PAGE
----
Professor Richard Breyer, chair of the television-radio-film department in the Newhouse School, recently had a rare opportunity to combine two of his passions: television/film production and Indian culture. Columbia TriStar International set its sights on India, and wanted Breyer to go along and help out.
      The two-time Fulbright Scholar gladly packed his bags and temporarily relocated himself and his family to Bombay. In this country of roughly 1 billion people, he helped establish a Hindi-language television channel. In 1992 India's economy became more open and more Western. Today many urban Indians shop at malls, eat fast food, and surf the Internet. They are also purchasing televisions and cable service.
      Indian satellite TV resembles American commercial television—airing talk shows, Indian sitcoms and especially Indian movies. Indians have an enormous hunger for Indian films. And that's mainly because India has the largest film industry in the world.
      "I was there to be a script doctor, to help launch new products, and to purchase equipment," Breyer says. But in the larger sense, he was there to expand the TV industry for a country bursting with potential viewers.

                        steve sartori
Professor Richard Breyer is helping India expand its television industry.

      In India, though, TV audiences are small compared with the numbers of people who go to the movies. Programs in Indian regional languages—Hindi, Tamil, Bengali, etc.—draw the highest ratings. "English is provocative, threatening to some viewers, especially parents and grandparents," Breyer says. "Even if it's about lima beans, they consider it provocative." So such American series as I Dream of Jeannie are dubbed in Hindi or one of the country's other 13 major languages.
      Breyer's extensive knowledge of India made him "a bridge between the two cultures," helping Indian producers to adopt Western production techniques and technologies.
      Fortunately for his Newhouse students, Breyer incorporates his work in India into his classes at SU. "I was working for an internationally based company—part of the globalization of the media," he says. "This is an important subject that I want my students to grasp."
      Breyer, who can't seem to stay away from India, plans to work next on an independent project in Goa in the western part of the country. "Next life," he says, "I plan to be Indian."
                                                            —KERI POTTS



As an international student, Yan Wang wanted to know everything possible about American nursing, which is why she opted to take part in the Nursing Administration Limited Residency program. "I needed to get the big picture about nursing: theories, different applications, and principles," says Wang, who completed the program last December.
      Kay Daniels, a clinical coordinator at Robert Packer Hospital in Sayre, Pennsylvania, says that going to Syracuse for four days and then returning home to complete the coursework on her own was much more convenient than commuting. "The four days spent at SU were overwhelming," Daniels says, "but books helped me, and contacting the instructor through e-mail did as well."
      The residency, introduced in 1994, is held each January either on campus or at the Greenberg House in Washington, D.C. Janice Pedersen, director of graduate admissions and program administrator for the College of Nursing, coordinates the residency and feels it is important to offer an advanced certificate in nursing administration to working people who cannot attend weekly classes. "All nurses need management abilities as they practice in a clinical setting," she says.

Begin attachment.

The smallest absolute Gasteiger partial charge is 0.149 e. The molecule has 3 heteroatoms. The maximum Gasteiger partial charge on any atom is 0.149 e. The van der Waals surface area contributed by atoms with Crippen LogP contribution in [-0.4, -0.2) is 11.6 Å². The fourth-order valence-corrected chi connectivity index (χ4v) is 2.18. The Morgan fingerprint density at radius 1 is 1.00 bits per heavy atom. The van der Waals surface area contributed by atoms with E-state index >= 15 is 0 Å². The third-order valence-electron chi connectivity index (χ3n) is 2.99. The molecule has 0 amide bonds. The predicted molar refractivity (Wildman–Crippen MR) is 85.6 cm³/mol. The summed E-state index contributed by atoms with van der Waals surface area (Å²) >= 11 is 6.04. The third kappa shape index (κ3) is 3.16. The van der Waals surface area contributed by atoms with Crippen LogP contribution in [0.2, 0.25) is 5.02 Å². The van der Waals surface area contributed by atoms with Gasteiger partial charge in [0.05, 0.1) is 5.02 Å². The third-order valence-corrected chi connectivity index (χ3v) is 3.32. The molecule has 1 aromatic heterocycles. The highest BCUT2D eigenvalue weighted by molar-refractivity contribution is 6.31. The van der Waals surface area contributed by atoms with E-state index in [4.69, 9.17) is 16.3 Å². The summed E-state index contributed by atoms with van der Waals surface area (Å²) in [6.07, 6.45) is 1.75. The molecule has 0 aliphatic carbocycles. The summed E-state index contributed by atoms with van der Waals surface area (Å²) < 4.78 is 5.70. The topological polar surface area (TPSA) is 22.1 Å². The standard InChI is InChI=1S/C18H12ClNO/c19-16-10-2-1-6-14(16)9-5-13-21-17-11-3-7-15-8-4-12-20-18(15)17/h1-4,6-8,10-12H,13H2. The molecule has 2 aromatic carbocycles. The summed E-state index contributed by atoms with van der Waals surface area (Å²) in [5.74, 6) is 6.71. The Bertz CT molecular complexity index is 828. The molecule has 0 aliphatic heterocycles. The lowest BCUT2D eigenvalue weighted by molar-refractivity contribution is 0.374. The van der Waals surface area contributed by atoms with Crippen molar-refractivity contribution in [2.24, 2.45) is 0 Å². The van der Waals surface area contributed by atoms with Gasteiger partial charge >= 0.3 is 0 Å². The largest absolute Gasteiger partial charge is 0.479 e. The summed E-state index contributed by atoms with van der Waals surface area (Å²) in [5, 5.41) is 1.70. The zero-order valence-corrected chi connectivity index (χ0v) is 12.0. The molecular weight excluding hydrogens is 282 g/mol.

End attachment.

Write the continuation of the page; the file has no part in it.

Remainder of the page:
During the four days of residency, faculty members introduce the program's concepts and students participate in numerous activities. Last January, students worked with the computer program Microsoft Access, learning how to enter queries and use data to their best advantage. Among the speakers they heard was Larry Brennan, a nursing administrator who also creates computer programs for health care facilities. Brennan told how technology helps administrators keep up with changes in the nursing field.
      The goal of the residency is to stimulate students' thinking and keep them working through November when their coursework is due. During those months, the students are connected through listservs and e-mail. "It is an intense time packed with learning activities, classes, and meetings with nursing leaders," Pedersen says.
      Those participating in the residency also get to know one another and interact with guest speakers. The lecturers help students understand the challenges they face and strategies to overcome these challenges.
      While Daniels believes leadership is important in nursing, she acquired those skills mainly through her job, and hopes to develop her administrative skills through techniques learned during the residency. "I was very pleased that the finance and computer classes were the first two courses in January," Daniels says.
      For Wang, participating in the residency involved using every resource available to learn about nursing. She developed new contacts with professors and peers to further her knowledge. "I recommend it to others," Wang says. "I want to learn everything there is to know about nursing, and I encourage other students to do the same."
                                            —JESSICA ESEMPLARE

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Main Home Page Winter 1998-99 Issue Contents
Chancellor's Message Opening Remarks In Basket
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